Crafts=Skills for Life
Ishango Group - Soldering their jewellery.
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Exploring the impact learning craft skills has on achievement.
This pilot project gathered much attention.
An exhibition, sponsored by the Rt Hon Clare Short was showcased at The House of Commons.
“Craft = Skills for Life highlights the value of practical learning. Helping our young people to achieve their true potential is vital if we want a vibrant community and economy for future generations. To see these young people so enthusiastically engaged with their work testifies to the success of this project.”
Rt Hon Clare Short MP (January 2010)
Ian Middleton HMI,National Adviser for art craft and design education, Ofsted said
“Craft=Skills for Life is an excellent example of best practice showing how improvement and inclusion can be addressed efficiently but enjoyably. “
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This pilot project has addressed the issue that practical making skills should be a more valued part of school education. It also looked at whether practical learning has any effects on how pupils learn and if it has an influence on their attitude and achievement.
Pupils worked in collaboration with Jeweller Will Evans, textile artist Jamie Lewis and ceramicist Andrew Tanner over the course of three months. Male artists were selected to act as role models for boys who formed the majority of participants.
The aims were to;
· Prove the importance and validity of strengthening the teaching of craft skills in our secondary schools and explore its potential to deliver learning across multiple subject platforms.
· Introduce pupils to a range of making skills and allow them to engage with materials. The intention was to ignite an interest in teenage pupils to learn a skill, inspiring a desire to produce quality and obtain the skills to deliver it.
· Develop a “product” or objects as a vehicle to explore enterprise and industry. By combining the creative process with the realities of the economy, the residencies offered pupils access to different kinds of mechanisms for learning, creating and sharing.
· Discover if practical learning had any effects on how pupils learn and if it had an influence on their attitude and achievement.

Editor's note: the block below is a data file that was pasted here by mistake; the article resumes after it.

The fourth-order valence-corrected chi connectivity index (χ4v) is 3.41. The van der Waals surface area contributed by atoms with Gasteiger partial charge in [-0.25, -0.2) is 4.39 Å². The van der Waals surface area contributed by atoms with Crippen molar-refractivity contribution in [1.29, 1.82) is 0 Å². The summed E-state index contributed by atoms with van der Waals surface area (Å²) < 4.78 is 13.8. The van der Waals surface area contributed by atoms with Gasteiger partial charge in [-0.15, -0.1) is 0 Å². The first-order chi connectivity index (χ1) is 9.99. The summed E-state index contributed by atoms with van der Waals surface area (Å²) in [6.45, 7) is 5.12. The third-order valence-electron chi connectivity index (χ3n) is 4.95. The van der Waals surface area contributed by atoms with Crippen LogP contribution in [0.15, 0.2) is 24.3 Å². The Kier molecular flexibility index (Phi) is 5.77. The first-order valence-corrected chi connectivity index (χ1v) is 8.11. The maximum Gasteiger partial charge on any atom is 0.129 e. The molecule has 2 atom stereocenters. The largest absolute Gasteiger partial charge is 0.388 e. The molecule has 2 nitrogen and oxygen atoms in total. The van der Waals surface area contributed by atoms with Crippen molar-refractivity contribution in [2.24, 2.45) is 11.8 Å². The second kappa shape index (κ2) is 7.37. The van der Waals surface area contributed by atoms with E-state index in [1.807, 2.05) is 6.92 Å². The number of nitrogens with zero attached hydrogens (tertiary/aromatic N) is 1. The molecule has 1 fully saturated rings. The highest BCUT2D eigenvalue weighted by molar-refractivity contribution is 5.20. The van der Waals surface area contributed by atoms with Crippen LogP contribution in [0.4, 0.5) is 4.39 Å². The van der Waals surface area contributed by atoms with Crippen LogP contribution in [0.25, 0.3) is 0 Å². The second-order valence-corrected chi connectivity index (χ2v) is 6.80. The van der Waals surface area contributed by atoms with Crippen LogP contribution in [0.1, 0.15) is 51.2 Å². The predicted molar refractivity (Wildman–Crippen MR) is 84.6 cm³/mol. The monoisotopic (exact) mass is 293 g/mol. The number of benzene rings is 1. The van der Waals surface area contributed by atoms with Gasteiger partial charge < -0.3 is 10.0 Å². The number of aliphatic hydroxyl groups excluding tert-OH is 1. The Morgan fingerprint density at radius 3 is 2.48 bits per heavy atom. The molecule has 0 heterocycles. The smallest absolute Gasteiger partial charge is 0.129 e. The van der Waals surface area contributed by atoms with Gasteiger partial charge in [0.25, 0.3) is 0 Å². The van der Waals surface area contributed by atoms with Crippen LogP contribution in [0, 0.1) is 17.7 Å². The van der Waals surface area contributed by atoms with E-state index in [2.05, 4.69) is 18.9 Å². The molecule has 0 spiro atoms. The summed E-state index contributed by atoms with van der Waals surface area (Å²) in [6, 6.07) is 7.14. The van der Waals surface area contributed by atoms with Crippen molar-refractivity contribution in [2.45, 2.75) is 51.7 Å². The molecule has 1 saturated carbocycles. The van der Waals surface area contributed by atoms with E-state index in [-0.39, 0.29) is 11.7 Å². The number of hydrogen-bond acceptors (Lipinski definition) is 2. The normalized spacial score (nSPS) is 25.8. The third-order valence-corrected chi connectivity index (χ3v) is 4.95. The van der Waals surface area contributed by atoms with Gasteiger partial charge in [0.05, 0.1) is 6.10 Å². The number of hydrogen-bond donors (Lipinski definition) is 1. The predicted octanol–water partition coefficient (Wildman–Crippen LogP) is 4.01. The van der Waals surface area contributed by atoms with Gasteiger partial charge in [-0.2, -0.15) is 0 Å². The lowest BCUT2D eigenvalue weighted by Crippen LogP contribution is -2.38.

All three groups began by taking part in a business enterprise workshop to help them gain an understanding of products, pricing and market forces. Each class then visited different cultural institutions for inspiration; the jewellery displays at the V&A, The Design Museum and Birmingham Museum and Art Gallery.
Pupils then went on to experience a number of technique workshops in their chosen craft before embarking on designing and making their “products”.
Pupils and staff from Braidwood School market tested their felt lighting range on members of the public as part of the Moseley Arts Market.
We are currently talking with a number of organisations interested in creating regional clusters, partnering cultural institutions with secondary schools, in order to develop relevant models of a creative curriculum which explore and build upon our findings.
“Craft=Skills for Life has been a great success, it has proven that practical making sessions can be beneficial for all level of pupils. We have found that practical learning has helped gifted and talented pupils to understand and retain complex maths and science knowledge, while it has given disaffected pupils an opportunity to gain self worth and the confidence to achieve within their school.”
Stuart Shotton, Education & Community Co-ordinator
Jamie Lewis, textile artist.
Andrew Tanner, ceramicist.
Will Evans, jeweller.
This project was initiated by Craftspace and funded by Birmingham City Council through its annual programme - Creative Futures Awards, this is Craftspace’s current major research project.
Braidwood School for the Deaf
Wheelers Lane technology College
Ishango Science Club
Developing people, ideas and opportunities through contemporary craft.